Music has so many aspects in art and we were looking at the collage art of American artist Romare Bearden to see how he captured both sound and sight in his work.
Romare Bearden (1911-1988) was not only an artist but also a composer, writing the song ‘Seabreeze’, which was a 1954 hit for Billy Eckstine. He co-published several songs with Fred Norman and Larry Douglas, but it’s only ‘Seabreeze’ that has stayed in the jazz repertoire.
Larry Douglas, Fred Norman and Romare Bearden: Seabreeze
Born in Charlotte, North Carolina, Bearden was part of the ‘Great Migration’ north in the early 20th century, where many black families moved to New York or Chicago for new economic opportunities and social freedom. He graduated from New York University in 1935. He continued his study of art at the Art Students League with German artists George Grosz and worked as a political cartoonist for the newspapers.
His art was very much a declaration of his life experiences, showing a strong influence of radical artists such as Diego Rivera. After serving in the US Army in WWII, he used the education money of the GI Bill to study art in France at the Sorbonne. While in Europe, he met many of the leading artists of the time, including Pablo Picasso. He was initially successful as an artist but as abstract expressionism took hold, his art was deemed not abstract enough and his New York gallery dropped him.
He began his collage work in the early 1960s, combining paper with images from magazines. He used coloured paper that were then further altered using sandpaper, bleach, pencil or paint.
In his collage Lessons, we have a jazz ensemble of a trumpet and sax player, a bassist, and a percussionist. The trumpet and the sax are from photographs, as are parts of the drums. Some of the features of the players are also from photographs, but the texture of the clothing and the backgrounds comes from Bearden’s choice of colours and designs.
Duke Ellington: Harlem (A Tone Parallel to Harlem) (Simon Gardner, trumpet; John Barclay, trumpet; Mark Goodchild, double bass; City of Birmingham Symphony Orchestra; Simon Rattle, cond.)
In Three Folk Musicians, the faces and fingers of the musicians come from photographs, but all else is collage creations. He’s created some fanciful designs on the instruments, with one guitar with a mosaic element and the banjo with fine ruffling up the neck. The use of stripes on each players clothing brings forth the question of prison clothing, which was normally black and white striped in the US. In his art, several art traditions get combined, including Cubist collage.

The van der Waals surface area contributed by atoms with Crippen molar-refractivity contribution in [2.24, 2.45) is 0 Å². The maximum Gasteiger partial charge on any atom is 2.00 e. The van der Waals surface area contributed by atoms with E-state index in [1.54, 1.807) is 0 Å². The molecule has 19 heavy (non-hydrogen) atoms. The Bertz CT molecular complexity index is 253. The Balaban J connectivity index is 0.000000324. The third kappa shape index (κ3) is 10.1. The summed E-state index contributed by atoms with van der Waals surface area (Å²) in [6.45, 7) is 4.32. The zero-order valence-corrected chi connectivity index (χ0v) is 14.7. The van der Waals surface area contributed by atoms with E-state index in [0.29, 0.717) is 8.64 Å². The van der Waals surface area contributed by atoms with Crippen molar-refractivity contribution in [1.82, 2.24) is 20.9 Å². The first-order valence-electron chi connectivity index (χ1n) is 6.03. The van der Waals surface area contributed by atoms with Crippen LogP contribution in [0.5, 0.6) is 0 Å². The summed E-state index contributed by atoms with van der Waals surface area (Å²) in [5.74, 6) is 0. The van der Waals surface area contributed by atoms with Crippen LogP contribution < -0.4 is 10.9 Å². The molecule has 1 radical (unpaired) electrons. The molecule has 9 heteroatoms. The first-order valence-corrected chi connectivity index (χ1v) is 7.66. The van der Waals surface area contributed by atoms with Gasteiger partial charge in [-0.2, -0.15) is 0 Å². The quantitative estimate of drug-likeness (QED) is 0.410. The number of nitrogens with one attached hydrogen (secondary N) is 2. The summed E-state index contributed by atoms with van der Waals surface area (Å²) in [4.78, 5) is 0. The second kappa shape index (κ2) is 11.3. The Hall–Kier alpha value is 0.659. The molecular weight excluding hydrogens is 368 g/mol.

Wynton Marsalis: Jazz, “6 1/2 Syncopated Movements”: Trail of Tears (Across Death Ground) (Wynton Marsalis, trumpet; Lincoln Center Jazz Orchestra; Robert Sadin, cond.)
In his 1983 collage dedicated to the jazz pianist Mary Lou Williams, Bearden takes us to a front-room parlour for a music lesson – the music is printed but all the other details are from Bearden’s imagination. Even the piano keys are fanciful, not in the familiar 2 black keys + 3 black keys pattern but even appearing as 4 black keys in one place. There’s a metronome and a vase of flowers on top of the upright piano.
This is just a small example of the number of collages that Bearden created over his career and just of a few of his that use music as the subject. By using such a multi-media way of expression, he permits us to not only see but also hear his works.
J.S. Bach: Minuet in G Major, BWV Anh. 114 (Grade 1, List A) (Jenő Jandó, piano)
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